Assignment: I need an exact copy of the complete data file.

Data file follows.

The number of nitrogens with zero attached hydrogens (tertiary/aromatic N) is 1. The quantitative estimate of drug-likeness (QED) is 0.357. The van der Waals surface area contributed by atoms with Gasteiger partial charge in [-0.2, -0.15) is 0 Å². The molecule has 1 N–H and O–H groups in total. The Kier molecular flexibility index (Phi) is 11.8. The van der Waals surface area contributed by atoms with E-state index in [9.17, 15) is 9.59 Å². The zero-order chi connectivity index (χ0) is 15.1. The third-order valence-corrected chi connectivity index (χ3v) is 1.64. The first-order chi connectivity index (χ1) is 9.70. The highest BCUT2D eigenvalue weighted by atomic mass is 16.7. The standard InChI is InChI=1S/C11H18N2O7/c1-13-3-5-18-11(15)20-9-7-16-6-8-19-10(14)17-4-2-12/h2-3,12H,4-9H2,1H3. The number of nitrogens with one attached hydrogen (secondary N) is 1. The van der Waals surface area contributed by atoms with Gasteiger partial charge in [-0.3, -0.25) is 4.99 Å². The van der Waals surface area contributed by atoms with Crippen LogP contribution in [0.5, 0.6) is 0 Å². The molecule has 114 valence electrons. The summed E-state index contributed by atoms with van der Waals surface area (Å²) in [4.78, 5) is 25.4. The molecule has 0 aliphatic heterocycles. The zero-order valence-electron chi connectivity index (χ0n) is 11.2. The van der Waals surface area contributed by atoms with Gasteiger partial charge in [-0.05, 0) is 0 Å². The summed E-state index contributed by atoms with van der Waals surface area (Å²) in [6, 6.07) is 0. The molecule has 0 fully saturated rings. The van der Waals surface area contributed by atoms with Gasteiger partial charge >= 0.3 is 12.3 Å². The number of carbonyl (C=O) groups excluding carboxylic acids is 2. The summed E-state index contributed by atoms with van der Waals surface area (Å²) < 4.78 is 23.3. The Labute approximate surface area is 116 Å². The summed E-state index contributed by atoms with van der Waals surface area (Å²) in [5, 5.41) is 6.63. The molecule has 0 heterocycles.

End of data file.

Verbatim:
The number of nitrogens with zero attached hydrogens (tertiary/aromatic N) is 1. The quantitative estimate of drug-likeness (QED) is 0.357. The van der Waals surface area contributed by atoms with Gasteiger partial charge in [-0.2, -0.15) is 0 Å². The molecule has 1 N–H and O–H groups in total. The Kier molecular flexibility index (Phi) is 11.8. The van der Waals surface area contributed by atoms with E-state index in [9.17, 15) is 9.59 Å². The zero-order chi connectivity index (χ0) is 15.1. The third-order valence-corrected chi connectivity index (χ3v) is 1.64. The first-order chi connectivity index (χ1) is 9.70. The highest BCUT2D eigenvalue weighted by atomic mass is 16.7. The standard InChI is InChI=1S/C11H18N2O7/c1-13-3-5-18-11(15)20-9-7-16-6-8-19-10(14)17-4-2-12/h2-3,12H,4-9H2,1H3. The number of nitrogens with one attached hydrogen (secondary N) is 1. The van der Waals surface area contributed by atoms with Gasteiger partial charge in [-0.3, -0.25) is 4.99 Å². The van der Waals surface area contributed by atoms with Crippen LogP contribution in [0.5, 0.6) is 0 Å². The molecule has 114 valence electrons. The summed E-state index contributed by atoms with van der Waals surface area (Å²) in [4.78, 5) is 25.4. The molecule has 0 aliphatic heterocycles. The zero-order valence-electron chi connectivity index (χ0n) is 11.2. The van der Waals surface area contributed by atoms with Gasteiger partial charge in [-0.05, 0) is 0 Å². The summed E-state index contributed by atoms with van der Waals surface area (Å²) in [6, 6.07) is 0. The molecule has 0 fully saturated rings. The van der Waals surface area contributed by atoms with Gasteiger partial charge >= 0.3 is 12.3 Å². The number of carbonyl (C=O) groups excluding carboxylic acids is 2. The summed E-state index contributed by atoms with van der Waals surface area (Å²) < 4.78 is 23.3. The Labute approximate surface area is 116 Å². The summed E-state index contributed by atoms with van der Waals surface area (Å²) in [5, 5.41) is 6.63. The molecule has 0 heterocycles.